Federal judge dismisses private lawsuit based on “state secrets” doctrine

By John Burton
3 April 2015

A federal judge in New York City has dismissed a private lawsuit at the request of Obama administration lawyers, who invoked the so-called “states secrets” doctrine. No basis other than “national security” was given for the ruling. Not even the identity of the federal agency demanding dismissal was revealed.

The dismissal is the first to cite the “state secrets” doctrine in a case in which neither the US government nor a government contractor is directly involved as either plaintiff or defendant. Carried out in complete secrecy, the ruling marks a new stage in the disintegration of American democracy, which is in every respect subordinated to the dictates of vast and unchecked intelligence agencies.

Victor Restis, the heir to Greek shipping companies that collectively employ over 6,000 sailors, filed suit almost two years against the organization United Against Nuclear Iran (UANI) for strong-arming him to stop doing business with Iran.

UANI was founded in 2008 by former CIA director James Woolsey, and its governing board includes former Democratic vice-presidential candidate Joseph Lieberman along with several former directors of intelligence agencies, including Britain’s MI-6, Germany’s BND and Israel’s Mossad. UANI has no known contracts with any government or governmental agency, and according to its web site exists solely as “a not-for-profit, non-partisan, advocacy group,” and depends on private donations.

According to allegations by Restis, UANI launched a “Shipping Campaign” targeting international cargo shippers to isolate Iran’s shipping and port sectors from international markets. UANI arranged for United States port authorities to deny docking privileges to shipping companies that do business with Iran, and conducted a “name and shame” campaign through the Internet and social media to smear Restis for allegedly shipping Iranian oil in violation of international sanctions.

Restis accuses UANI of demanding that shipping companies sign sworn statements denying UANI’s charges and submit their business records to auditing by UANI agents, or else be blacklisted. “In this regard, UANI not only acts as judge, jury and executioner, but also as interrogator and police,” according to his federal court complaint.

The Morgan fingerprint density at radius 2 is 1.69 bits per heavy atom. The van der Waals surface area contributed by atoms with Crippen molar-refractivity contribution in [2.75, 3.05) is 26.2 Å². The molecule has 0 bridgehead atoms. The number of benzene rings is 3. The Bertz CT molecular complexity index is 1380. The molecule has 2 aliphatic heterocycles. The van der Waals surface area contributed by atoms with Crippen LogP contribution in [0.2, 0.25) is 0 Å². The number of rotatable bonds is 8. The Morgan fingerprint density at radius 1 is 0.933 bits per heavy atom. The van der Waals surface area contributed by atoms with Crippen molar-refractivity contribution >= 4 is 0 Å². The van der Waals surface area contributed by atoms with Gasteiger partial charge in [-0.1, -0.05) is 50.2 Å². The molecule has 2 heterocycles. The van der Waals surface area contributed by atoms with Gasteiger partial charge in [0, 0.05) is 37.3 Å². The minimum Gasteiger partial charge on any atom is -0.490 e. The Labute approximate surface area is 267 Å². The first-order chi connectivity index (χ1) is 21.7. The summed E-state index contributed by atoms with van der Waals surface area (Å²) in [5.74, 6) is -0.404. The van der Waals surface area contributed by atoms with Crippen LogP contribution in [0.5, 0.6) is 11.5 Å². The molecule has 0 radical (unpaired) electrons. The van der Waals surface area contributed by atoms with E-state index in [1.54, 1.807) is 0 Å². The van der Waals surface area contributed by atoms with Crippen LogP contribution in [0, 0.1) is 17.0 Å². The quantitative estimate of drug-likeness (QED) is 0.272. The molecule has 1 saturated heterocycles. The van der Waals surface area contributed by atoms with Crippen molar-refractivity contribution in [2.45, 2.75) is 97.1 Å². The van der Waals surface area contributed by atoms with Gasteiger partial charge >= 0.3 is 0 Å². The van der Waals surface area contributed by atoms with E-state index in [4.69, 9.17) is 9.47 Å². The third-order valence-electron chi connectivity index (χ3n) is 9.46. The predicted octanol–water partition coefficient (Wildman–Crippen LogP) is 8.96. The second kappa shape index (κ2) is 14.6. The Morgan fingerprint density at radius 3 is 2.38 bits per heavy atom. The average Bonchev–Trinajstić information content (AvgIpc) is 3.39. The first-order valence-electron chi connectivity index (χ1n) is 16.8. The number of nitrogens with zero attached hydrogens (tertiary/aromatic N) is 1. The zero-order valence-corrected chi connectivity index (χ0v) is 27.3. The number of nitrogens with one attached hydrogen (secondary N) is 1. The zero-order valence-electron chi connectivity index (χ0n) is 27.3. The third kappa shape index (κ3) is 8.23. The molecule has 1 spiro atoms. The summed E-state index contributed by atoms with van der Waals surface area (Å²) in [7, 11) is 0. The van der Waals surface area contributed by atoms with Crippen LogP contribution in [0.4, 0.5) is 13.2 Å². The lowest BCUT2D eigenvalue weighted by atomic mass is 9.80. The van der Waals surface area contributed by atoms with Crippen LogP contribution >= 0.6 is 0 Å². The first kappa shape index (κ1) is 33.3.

After more than a year of intense litigation between Restis and UANI, Department of Justice lawyers intervened in the case, filing a motion to dismiss because “further litigation of the case would be highly likely to risk disclosure of properly privileged matters.”

On March 23, United States District Judge Edgardo Ramos, a recent Obama appointee, granted the secrecy motion and dismissed the case in an extraordinary 18-page ruling that gives no details whatsoever of any basis for secrecy.

In the ruling, one generality follows another: “The Government has made a formal assertion of the privilege by submitting a classified declaration by the head of the department,” but “disclosing even the identity of the agency involved creates an unwarranted risk of exposing the information it seeks to protect,” according to Ramos.

“The classified declaration describes in great detail the information subject to the state secrets privilege and explains how disclosure of that information could reasonably result in harm to national security,” Ramos added, without any explanation of what the information might be or how its disclosure would affect any legitimate governmental interest.

“Being cognizant of a district court’s obligation to grant ‘utmost deference’ to the

executive’s determination of the likely import of disclosure of the information on military or diplomatic security—in other words, the deck is stacked entirely in favor of the military-intelligence complex—Ramos ruled, “the Court is satisfied that there is a reasonable danger that disclosure of the facts underlying the Government’s assertion would in fact jeopardize national security.”

Shedding a few crocodile tears, Ramos wrote that he “recognizes that dismissal is a ‘harsh sanction’,” and “particularly so in this case because Plaintiffs not only do not get their day in court, but cannot be told why.”

A statement from Abbe Lowell, a lawyer for Restis, declares, “We are mystified that the US government has such a stake in this case that it would take such extraordinary steps to prevent full disclosure of the secret interest it has with UANI or others.”

“This decision is troubling,” said Dror Ladin, an American Civil Liberties Union lawyer who filed a friend of the court brief in opposition to the motion to dismiss. “It leaves the parties in the dark, and denies the public any understanding of why the government is denying someone his day in court,” he added.

Restis has been summarily denied access to a US courtroom—a fundamental democratic right guaranteed by the Seventh Amendment to the US Constitution—without even being told why, based entirely on the secret whisperings of unnamed intelligence operatives who have unrestricted access to compliant federal judges. If this can happen to a billionaire Greek shipping magnate, with ample access to legal resources, little remains of due process of law for anyone of lesser means.

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